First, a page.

In his mocking indictment of romantic norms, Dogtooth director Yorgos Lanthimos creates a world in which coupling up is the law of the land. The Lobster stars Colin Farrell as a widower sent from The City to The Hotel, a luxury resort where single people are given 45 days to find a partner or else be turned into an animal of their choosing and released into The Woods. Matching the absurdity of this dystopic vision is Lanthimos’ mannered deadpan style that hysterically downplays the ridiculousness of these situations. Nobody bats an eye when David (Farrell) introduces the Border Collie by his side as his brother Bob. “Most people want to be dogs, that’s why there are so many of them.” Though The Lobster loses some steam partway through, Lanthimos’ English-language debut is among the most sharply clever satires this decade.
The Lobster aims its critical lens on the mysticisms and dumb reductive guidelines surrounding the concept of fated love. The 45 days given to guests of The Hotel could just as easily be someone telling a friend they want to be married before they’re 30. But this artificially imposed timeline has the single people in The Lobster scrambling to make connections or find meaningless similarities. David suggests The Limping Man (Ben Whishaw) try his luck on a new guest of The Hotel whose ankle is sprained. Hoping that their defining characteristics will help to determine a soul mate, the guests appear anxious and depressed by their inability to meet societal expectations for love.
Lanthimos’ film is intricately designed, but sparse enough to invite questioning. He tells us that rule-breakers are turned into the worst animal possible, but leaves it to us to imagine what creature that might be. He lets a camel meander through the forest and has you wondering, “Who could that be?” It’s an engaging experience that continually reveals bizarre new layers to its bleak vision.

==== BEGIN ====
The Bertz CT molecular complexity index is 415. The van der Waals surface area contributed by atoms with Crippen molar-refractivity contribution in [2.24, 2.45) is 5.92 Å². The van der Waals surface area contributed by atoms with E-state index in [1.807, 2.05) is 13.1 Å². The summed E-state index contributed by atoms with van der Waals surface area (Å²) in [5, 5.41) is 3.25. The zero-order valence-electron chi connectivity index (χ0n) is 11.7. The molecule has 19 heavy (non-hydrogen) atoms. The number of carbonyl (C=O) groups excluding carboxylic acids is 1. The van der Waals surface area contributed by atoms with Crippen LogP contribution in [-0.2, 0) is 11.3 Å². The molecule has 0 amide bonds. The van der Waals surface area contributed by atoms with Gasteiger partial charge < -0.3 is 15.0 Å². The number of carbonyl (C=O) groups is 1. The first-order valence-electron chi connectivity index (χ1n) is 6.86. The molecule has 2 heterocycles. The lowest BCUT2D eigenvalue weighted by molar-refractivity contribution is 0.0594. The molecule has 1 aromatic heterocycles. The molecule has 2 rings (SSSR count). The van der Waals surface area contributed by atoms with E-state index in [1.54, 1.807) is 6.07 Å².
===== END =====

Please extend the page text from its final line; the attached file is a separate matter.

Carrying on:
Farrell’s performance helps anchor this strange reality, imbuing his lines with a dry, reserved demeanor. David is a character who hides his emotions under a presentable appearance, but Farrell is a subtle enough performer that he lets you see inside David’s mind through his exasperated delivery and the shaky timbre of his voice. The rest of the cast adopts a similar bluntness to their speech, making the whole universe of The Lobster seem full of self-conscious characters with stilted speaking patterns. Particularly Rachel Weisz, serving as both Short Sighted Woman and the film’s narrator, has some hilariously emotionless line readings.
The further that The Lobster moves away from its original impetus, the less pointed its perspective feels. It begins to lose that sense of chaotic unpredictability and ultimately becomes slightly dour. Still, the cinematography remains beautiful throughout and the story has enough twists to maintain interest. Whatever qualms one might have about the less spectacular last half of The Lobster doesn’t take away from the sheer brilliance of its first hour: a relentless funny observation of humanity’s conformist inclinations when seeking love.